When Elon Musk announced way back in 2016 that he was starting a tunnel boring company because he was frustrated by Los Angeles traffic, the idea was pretty broadly mocked. Sure, there was probably some minor innovation that The Boring Company could bring to the tunneling business, but to just make another path for even more cars? That's pretty low on the priorities list in solving transportation gridlock. And that's not to mention that we solved transportation tunnels long ago: subways.
So I didn't pay much attention to the Boring Company's efforts — often a project would be announced and then end up floundering in regulations or spiraling price estimations. But one project did happen: the a simple tunnel loop at the Las Vegas Convention Center. The LVCC hosts multiple huge conventions ever year, including CES, CONEXPO, the Magic fashion show, AAPEX automotive show, and more. To host these shows with thousands of booths and hundreds of thousands of attendees each, the LVCC is utterly massive. With four huge halls containing 4.6-million square feet of floor space, a walk from the back end of the south hall up to the new west hall covers 1.1 miles and will take the average person over 20 minutes. In short: it's massive.
This is stupid, right? Why is Elon trying to reinvent the subway?
It cost nearly $50 million for The Boring Company to drill a set of tunnels under the convention center, with stops at the far ends of the complex and one in the middle. The filled the tunnels with electric Tesla Model 3 and Model X cars, and a bunch of human drivers to pilot them down the tubes. It's a stupidly simple system: there's no autonomy happening here, there aren't any platforms you have to navigate based on your destination, the vehicles are even just street cars — there's not even any special software running on these cars.
"It's a gimmick," I thought. Just a tech demo to show what The Boring Company can do. So last week when I was at the LVCC for CES, when I passed by one of the Las Vegas Loop stations I just shrugged. Until my last day at CES, when I was wrapping up my day trawling the halls for the most interesting things of CES and my ankle started to hurt. I wanted to take the free bus back my hotel, but the pickup point was on the opposite end of the convention center. I could make it, but... there's this tunnel station right here. "What the heck," I thought.
So I took the escalator down to the subterranean central hall station, a cheerful guy wearing a LOOP sweater asked where I was going (south or west), then directed me to a spot where a Tesla had just pulled out, I was joined by two other convention attendees, and less than 30 seconds later there was another Tesla pulling up. We got in, buckled up, and a moment later we were on our way down the tunnel. It's not a wide tunnel — just enough to fit the car and open the doors if necessary. Just a few minutes later we pulled up at the west station, we got out, and headed up to the surface.
Wait, I think this could actually work.
It was so mundane and quick that I didn't even have time to really think about it before I was more than half a mile away from where I started. It was simple, seamless, and I didn't have to put in any real effort. But I then had plenty of time to think about it as I waited for the bus that I'd just boarded to take me to my hotel — it took over 15 minutes to make for the bus to travel less than a quarter of a mile to the main drag. There were simply too many cars trying to make their way around the convention center and down Las Vegas Blvd.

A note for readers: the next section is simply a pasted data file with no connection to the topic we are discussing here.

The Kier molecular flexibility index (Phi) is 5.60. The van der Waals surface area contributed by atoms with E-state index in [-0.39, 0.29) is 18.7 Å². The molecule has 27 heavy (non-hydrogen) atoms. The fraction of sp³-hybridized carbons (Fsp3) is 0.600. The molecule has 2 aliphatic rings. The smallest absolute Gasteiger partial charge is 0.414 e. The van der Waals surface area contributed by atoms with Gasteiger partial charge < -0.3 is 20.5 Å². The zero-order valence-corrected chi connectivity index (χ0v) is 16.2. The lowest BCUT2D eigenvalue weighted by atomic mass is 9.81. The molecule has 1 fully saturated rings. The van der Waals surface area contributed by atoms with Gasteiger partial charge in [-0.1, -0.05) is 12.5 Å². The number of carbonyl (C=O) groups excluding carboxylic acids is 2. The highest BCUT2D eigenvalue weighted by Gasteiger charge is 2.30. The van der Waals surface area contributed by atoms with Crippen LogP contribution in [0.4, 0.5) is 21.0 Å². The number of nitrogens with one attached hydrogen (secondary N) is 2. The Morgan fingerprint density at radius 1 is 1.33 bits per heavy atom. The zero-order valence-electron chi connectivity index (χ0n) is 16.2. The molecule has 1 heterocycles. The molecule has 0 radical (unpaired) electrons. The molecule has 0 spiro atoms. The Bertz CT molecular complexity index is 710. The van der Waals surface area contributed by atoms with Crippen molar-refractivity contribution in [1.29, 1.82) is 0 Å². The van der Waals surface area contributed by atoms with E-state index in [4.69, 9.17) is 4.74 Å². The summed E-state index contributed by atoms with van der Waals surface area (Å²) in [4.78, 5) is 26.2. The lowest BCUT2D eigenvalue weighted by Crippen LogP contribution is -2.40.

Sitting there, not moving, it finally clicked for me. This silly system of tunnels could actually work.
And Clark County, the home of the Las Vegas strip, agreed, contracting with The Boring Company to expand the Las Vegas Loop to cover everything from Fremont Street in the north down to Mandalay Bay in the south, and looping out to the Palms and the airport.
So why not a subway? Valid question. It's a tunnel, you could easily install a set of rails down the middle and put an articulated train on it, then let it run down that path and stop at each station along the way. Bam, proven model that we all know works. But that subway train still has to stop at every station, because you don't know how many people are going to get off or on at any stop. And because of that they carry more passengers on each train and thus each station on sees a train every several minutes at most.
Heck, there's even a Las Vegas Monorail — an elevated rail that connects multiple casinos and the convention center, but it's struggled with getting funding to fully reach its potential. And even then it still has the same problem as subway — large trains that have to stop at every station.
The Las Vegas Loop model is perfect for this sort of compact, high-volume environment. There are only so many spots that visitors want to go: casinos, the convention centers, the sports venues, and the airport. And the grand plan for the Loop is to connect all of that, free from all the traffic that defines the Las Vegas Strip. And while the use of off-the-shelf Tesla vehicles was a choice to get the system running cheaply and quickly, building out a fleet of dedicated vehicles with some autonomy to make these trips, or even just carry a few more passengers per vehicle, would take this to the next level.
I was really skeptical of Elon's Tunnels™ before this ride, but now I'm convinced: when applied the right way in the right environment this model this could revolutionize transportation. There is a place in our world where this kind of system makes sense alongside traditional trains, subways, busses, and individual cars on paved surface roads.